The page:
August 3, 2019 (KARTUMUM) – A peace document for Addis Ababa agreed between a rebel umbrella Sudanese Revolutionary Front (SRF) and its political allies in the Freedom and Change Forces (F) was officially added to the agreed constitution.
On Friday, the FFC and the TMC wrapped up discussions on a basic law that facilitates orderly change in the democratic regime during the 39-month transitional period.
They also agreed to include the Addis Ababa agreement after the editorial on some views to be valid for all armed groups and not just the SRC factions at a meeting on Saturday.
"The Addis Ababa document was added as an additional chapter of the constitutional document," several sources included in the finalization meeting told the Sudan Tribune on Saturday night.
The military council has already welcomed Addis Ababa's text on ways to achieve peace during the transitional period and to enable armed groups to participate in the transition process that will build the country's future.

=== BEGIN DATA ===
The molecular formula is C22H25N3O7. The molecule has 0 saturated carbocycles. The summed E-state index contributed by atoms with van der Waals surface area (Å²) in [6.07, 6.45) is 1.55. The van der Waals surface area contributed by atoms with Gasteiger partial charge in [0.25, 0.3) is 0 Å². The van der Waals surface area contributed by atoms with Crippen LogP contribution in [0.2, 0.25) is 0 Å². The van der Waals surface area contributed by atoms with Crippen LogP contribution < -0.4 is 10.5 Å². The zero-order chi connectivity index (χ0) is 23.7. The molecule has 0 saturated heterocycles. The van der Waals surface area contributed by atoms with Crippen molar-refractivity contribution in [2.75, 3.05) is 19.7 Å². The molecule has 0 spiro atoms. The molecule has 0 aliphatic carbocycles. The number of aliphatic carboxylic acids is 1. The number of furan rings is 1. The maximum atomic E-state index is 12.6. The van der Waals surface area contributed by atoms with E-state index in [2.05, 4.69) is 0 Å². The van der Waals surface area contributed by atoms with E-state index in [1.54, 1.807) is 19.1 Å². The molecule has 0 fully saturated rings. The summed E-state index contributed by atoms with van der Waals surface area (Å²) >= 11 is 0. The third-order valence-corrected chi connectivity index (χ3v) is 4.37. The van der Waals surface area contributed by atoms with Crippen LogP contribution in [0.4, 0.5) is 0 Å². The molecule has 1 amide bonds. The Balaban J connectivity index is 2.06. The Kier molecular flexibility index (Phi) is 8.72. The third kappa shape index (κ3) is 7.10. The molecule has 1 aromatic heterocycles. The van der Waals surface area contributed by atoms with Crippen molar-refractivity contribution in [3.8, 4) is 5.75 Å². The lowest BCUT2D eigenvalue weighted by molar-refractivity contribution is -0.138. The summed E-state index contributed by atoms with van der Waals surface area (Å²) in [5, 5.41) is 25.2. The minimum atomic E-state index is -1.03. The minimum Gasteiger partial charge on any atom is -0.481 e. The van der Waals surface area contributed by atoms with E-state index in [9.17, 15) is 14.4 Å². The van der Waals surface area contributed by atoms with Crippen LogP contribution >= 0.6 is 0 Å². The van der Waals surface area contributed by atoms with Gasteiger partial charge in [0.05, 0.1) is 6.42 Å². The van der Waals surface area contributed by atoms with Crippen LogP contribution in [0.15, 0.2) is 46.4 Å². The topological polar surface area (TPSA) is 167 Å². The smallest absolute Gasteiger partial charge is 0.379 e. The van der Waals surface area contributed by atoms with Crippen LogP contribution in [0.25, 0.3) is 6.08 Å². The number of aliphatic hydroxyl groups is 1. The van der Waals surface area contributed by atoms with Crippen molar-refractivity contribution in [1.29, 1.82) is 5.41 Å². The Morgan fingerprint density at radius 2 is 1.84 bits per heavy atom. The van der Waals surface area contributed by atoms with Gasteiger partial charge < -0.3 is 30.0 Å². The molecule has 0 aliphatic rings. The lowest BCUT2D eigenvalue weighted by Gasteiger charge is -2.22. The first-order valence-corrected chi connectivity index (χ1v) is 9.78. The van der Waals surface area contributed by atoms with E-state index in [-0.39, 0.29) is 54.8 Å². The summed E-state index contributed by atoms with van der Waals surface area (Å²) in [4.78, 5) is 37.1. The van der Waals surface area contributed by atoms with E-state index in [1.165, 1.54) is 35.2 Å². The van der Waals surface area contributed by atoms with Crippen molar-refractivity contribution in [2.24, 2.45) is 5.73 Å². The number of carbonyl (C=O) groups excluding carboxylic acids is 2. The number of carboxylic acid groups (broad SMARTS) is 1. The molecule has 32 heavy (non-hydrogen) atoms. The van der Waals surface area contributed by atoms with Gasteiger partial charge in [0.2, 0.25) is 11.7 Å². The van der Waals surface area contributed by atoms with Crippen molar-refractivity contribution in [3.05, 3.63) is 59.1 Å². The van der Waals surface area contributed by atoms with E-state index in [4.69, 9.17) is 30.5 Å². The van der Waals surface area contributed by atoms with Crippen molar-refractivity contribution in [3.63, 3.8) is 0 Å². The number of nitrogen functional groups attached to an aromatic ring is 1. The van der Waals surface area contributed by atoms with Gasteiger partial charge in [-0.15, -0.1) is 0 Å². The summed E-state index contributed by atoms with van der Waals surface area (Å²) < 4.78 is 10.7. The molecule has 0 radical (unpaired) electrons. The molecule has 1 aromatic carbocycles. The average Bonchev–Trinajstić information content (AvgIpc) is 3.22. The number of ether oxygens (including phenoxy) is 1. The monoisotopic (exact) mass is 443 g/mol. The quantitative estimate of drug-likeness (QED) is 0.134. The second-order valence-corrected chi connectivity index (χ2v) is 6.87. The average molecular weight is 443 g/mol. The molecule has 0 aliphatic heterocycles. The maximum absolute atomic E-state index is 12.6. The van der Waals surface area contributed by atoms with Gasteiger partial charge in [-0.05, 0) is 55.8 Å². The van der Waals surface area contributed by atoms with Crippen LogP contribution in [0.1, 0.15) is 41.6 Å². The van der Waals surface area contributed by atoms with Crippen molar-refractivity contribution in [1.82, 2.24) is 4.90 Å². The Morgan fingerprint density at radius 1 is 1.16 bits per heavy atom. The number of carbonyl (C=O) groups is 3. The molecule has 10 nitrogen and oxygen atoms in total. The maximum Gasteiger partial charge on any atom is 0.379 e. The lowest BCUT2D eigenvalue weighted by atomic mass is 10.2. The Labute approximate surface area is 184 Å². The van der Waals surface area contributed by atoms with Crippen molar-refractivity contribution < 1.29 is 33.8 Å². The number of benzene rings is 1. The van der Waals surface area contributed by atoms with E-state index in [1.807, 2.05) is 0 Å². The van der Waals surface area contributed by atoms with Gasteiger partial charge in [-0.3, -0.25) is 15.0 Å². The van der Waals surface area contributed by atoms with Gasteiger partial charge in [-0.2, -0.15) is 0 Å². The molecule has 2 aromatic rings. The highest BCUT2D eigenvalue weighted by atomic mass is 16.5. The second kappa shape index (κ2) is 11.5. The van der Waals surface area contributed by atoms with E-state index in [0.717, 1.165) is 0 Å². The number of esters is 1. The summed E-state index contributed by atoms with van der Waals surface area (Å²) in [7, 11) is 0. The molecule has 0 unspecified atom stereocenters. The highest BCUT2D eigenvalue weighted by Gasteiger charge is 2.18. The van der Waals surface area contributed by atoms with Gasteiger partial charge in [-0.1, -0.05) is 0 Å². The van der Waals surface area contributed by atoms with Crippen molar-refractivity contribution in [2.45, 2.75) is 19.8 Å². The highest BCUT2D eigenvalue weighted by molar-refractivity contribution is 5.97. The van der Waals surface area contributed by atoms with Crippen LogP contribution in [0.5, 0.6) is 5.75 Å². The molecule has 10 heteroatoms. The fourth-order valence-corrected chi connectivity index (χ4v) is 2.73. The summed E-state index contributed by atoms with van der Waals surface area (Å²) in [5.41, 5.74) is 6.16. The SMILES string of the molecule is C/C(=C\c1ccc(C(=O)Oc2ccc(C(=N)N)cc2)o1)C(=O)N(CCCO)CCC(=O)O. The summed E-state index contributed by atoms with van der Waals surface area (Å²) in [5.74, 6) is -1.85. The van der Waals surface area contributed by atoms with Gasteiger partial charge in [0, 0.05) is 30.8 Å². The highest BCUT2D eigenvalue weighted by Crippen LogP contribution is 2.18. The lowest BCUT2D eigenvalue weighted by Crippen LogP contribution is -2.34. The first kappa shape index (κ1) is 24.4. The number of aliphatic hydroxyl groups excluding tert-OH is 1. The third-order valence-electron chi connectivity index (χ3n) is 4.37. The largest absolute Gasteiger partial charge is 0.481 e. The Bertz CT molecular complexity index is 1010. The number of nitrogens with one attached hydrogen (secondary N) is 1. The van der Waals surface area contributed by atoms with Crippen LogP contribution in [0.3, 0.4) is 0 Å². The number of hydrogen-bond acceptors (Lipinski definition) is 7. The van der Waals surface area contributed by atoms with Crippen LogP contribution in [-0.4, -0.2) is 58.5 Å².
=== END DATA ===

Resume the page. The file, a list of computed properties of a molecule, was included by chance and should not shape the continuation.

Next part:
Now, as the text adds, both sides will initial a constitutional declaration on Sunday, and African mediation will set the date for the signing ceremony.
The inclusion of Addis Ababa's text sparked a debate in the corridors of negotiations between the TMF and the opposition Friendship Hall on Friday.
The document was discussed at the meeting on Saturday, but El-Tom Yaya, head of the SRC delegation in Khartoum, insisted the matter was discussed on Friday, but his request was ignored.
After that, Sudanese People's Liberation Movement-North (SPLM-N) leader Malik Akar announced Saturday morning that their participation in celebrations of an agreement between the military junta and X during the transitional period depends on the inclusion of the Addis Ababa document.
For his part, Yibribril Ibrahim, leader of the Justice and Equality Movement and vice president of the SRC, tweeted on Saturday that the document was signed by all groups of X and covered the root causes of the Sudanese crisis.
The document is "the shortest way" to achieve peace and stability in Sudan, he noted.
Under a political agreement reached last month, the peace process should top the transitional government's agenda during the first six months.
The SPLM-N, led by Abdel Aziz al-Chilu, said it was ready to discuss peace with the civilian-led government. However, the SLM led by Abdel Wahid al-Nour has not indicated its position so far.